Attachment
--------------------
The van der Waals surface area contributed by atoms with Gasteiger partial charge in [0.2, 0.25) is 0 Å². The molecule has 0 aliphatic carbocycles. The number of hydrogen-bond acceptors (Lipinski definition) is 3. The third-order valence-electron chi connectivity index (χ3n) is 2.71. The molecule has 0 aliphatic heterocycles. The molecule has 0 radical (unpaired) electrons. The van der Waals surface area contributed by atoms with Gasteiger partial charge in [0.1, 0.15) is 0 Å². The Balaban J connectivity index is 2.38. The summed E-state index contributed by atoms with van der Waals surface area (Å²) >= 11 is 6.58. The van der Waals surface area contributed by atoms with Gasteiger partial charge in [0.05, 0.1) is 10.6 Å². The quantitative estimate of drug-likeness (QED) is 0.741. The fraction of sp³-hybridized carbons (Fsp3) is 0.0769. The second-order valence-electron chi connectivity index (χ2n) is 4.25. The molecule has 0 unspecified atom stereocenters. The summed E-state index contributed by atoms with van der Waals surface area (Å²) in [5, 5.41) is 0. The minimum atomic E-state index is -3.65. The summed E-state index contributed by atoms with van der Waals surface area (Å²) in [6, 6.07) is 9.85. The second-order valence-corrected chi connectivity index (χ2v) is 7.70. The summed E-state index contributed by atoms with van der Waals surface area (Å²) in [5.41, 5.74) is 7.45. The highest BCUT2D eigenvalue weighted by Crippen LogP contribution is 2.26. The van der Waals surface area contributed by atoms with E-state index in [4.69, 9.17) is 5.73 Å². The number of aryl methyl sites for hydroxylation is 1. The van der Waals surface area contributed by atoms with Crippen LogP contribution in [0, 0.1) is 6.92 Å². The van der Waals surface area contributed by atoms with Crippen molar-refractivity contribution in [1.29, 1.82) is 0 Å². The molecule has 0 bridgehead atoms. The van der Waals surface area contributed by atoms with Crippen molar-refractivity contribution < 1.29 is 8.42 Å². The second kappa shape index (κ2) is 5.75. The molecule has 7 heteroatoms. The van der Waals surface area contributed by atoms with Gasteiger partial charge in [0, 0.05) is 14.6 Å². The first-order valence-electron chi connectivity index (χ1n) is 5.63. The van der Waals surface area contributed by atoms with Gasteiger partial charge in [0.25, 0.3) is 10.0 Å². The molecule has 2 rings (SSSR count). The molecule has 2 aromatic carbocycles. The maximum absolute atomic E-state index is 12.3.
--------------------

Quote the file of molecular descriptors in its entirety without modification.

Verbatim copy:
The van der Waals surface area contributed by atoms with Gasteiger partial charge in [0.2, 0.25) is 0 Å². The molecule has 0 aliphatic carbocycles. The number of hydrogen-bond acceptors (Lipinski definition) is 3. The third-order valence-electron chi connectivity index (χ3n) is 2.71. The molecule has 0 aliphatic heterocycles. The molecule has 0 radical (unpaired) electrons. The van der Waals surface area contributed by atoms with Gasteiger partial charge in [0.1, 0.15) is 0 Å². The Balaban J connectivity index is 2.38. The summed E-state index contributed by atoms with van der Waals surface area (Å²) >= 11 is 6.58. The van der Waals surface area contributed by atoms with Gasteiger partial charge in [0.05, 0.1) is 10.6 Å². The quantitative estimate of drug-likeness (QED) is 0.741. The fraction of sp³-hybridized carbons (Fsp3) is 0.0769. The second-order valence-electron chi connectivity index (χ2n) is 4.25. The molecule has 0 unspecified atom stereocenters. The summed E-state index contributed by atoms with van der Waals surface area (Å²) in [5, 5.41) is 0. The minimum atomic E-state index is -3.65. The summed E-state index contributed by atoms with van der Waals surface area (Å²) in [6, 6.07) is 9.85. The second-order valence-corrected chi connectivity index (χ2v) is 7.70. The summed E-state index contributed by atoms with van der Waals surface area (Å²) in [5.41, 5.74) is 7.45. The highest BCUT2D eigenvalue weighted by Crippen LogP contribution is 2.26. The van der Waals surface area contributed by atoms with E-state index in [4.69, 9.17) is 5.73 Å². The number of aryl methyl sites for hydroxylation is 1. The van der Waals surface area contributed by atoms with Crippen LogP contribution in [0, 0.1) is 6.92 Å². The van der Waals surface area contributed by atoms with Crippen molar-refractivity contribution in [1.29, 1.82) is 0 Å². The molecule has 0 bridgehead atoms. The van der Waals surface area contributed by atoms with Crippen molar-refractivity contribution < 1.29 is 8.42 Å². The second kappa shape index (κ2) is 5.75. The molecule has 7 heteroatoms. The van der Waals surface area contributed by atoms with Gasteiger partial charge in [0, 0.05) is 14.6 Å². The first-order valence-electron chi connectivity index (χ1n) is 5.63. The van der Waals surface area contributed by atoms with Gasteiger partial charge in [0.25, 0.3) is 10.0 Å². The molecule has 2 rings (SSSR count). The molecule has 2 aromatic carbocycles. The maximum absolute atomic E-state index is 12.3.